10. Quantitative fucK gene polymerase chain reaction on sputum and nasopharyngeal secretions to detect Haemophilus influenzae pneumonia.

    PubMed

    Abdeldaim, Guma M K; Strålin, Kristoffer; Olcén, Per; Blomberg, Jonas; Mölling, Paula; Herrmann, Björn

    2013-06-01

    A quantitative polymerase chain reaction (PCR) for the fucK gene was developed for specific detection of Haemophilus influenzae. The method was tested on sputum and nasopharyngeal aspirate (NPA) from 78 patients with community-acquired pneumonia (CAP). With a reference standard of sputum culture and/or serology against the patient's own nasopharyngeal isolate, H. influenzae etiology was detected in 20 patients. Compared with the reference standard, fucK PCR (using the detection limit 10(5) DNA copies/mL) on sputum and NPA showed a sensitivity of 95.0% (19/20) in both cases, and specificities of 87.9% (51/58) and 89.5% (52/58), respectively. In a receiver operating characteristic curve analysis, sputum fucK PCR was found to be significantly superior to sputum P6 PCR for detection of H. influenzae CAP. NPA fucK PCR was positive in 3 of 54 adult controls without respiratory symptoms. In conclusion, quantitative fucK real-time PCR provides a sensitive and specific identification of H. influenzae in respiratory secretions. PMID:23541117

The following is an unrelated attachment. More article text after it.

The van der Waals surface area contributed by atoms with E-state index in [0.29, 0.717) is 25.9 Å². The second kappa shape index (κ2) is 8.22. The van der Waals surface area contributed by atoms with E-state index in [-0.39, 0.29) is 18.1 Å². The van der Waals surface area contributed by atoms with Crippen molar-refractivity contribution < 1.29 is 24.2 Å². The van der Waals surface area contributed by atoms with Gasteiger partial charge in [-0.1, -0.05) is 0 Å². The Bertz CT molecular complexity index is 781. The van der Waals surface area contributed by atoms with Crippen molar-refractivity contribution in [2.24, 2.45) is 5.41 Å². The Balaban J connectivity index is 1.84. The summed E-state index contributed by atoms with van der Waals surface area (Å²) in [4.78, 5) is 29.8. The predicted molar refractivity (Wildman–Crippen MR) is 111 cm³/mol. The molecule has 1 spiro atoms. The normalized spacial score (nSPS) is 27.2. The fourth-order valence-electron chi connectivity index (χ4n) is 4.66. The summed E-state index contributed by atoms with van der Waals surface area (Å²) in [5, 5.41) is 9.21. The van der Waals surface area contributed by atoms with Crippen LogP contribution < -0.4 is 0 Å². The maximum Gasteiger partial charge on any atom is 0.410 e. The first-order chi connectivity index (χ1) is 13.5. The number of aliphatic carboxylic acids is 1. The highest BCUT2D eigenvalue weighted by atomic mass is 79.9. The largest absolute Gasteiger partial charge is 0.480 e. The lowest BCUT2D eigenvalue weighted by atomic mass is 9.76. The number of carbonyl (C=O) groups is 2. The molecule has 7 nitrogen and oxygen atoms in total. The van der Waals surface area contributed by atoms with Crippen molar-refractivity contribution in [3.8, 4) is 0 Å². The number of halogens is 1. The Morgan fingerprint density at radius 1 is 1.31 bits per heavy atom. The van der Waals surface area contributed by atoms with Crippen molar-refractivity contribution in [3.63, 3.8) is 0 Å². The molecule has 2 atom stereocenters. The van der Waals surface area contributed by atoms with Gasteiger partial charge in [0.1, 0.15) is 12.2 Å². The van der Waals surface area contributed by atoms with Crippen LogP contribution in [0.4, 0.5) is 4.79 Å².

11. [Comparative study of transmission and reflection hyperspectral imaging technology for potato damage detection].

    PubMed

    Gao, Hai-Long; Li, Xiao-Yu; Xu, Sen-Miao; Tao, Hai-Long; Li, Xiao-Jin; Sun, Jin-Feng

    2013-12-01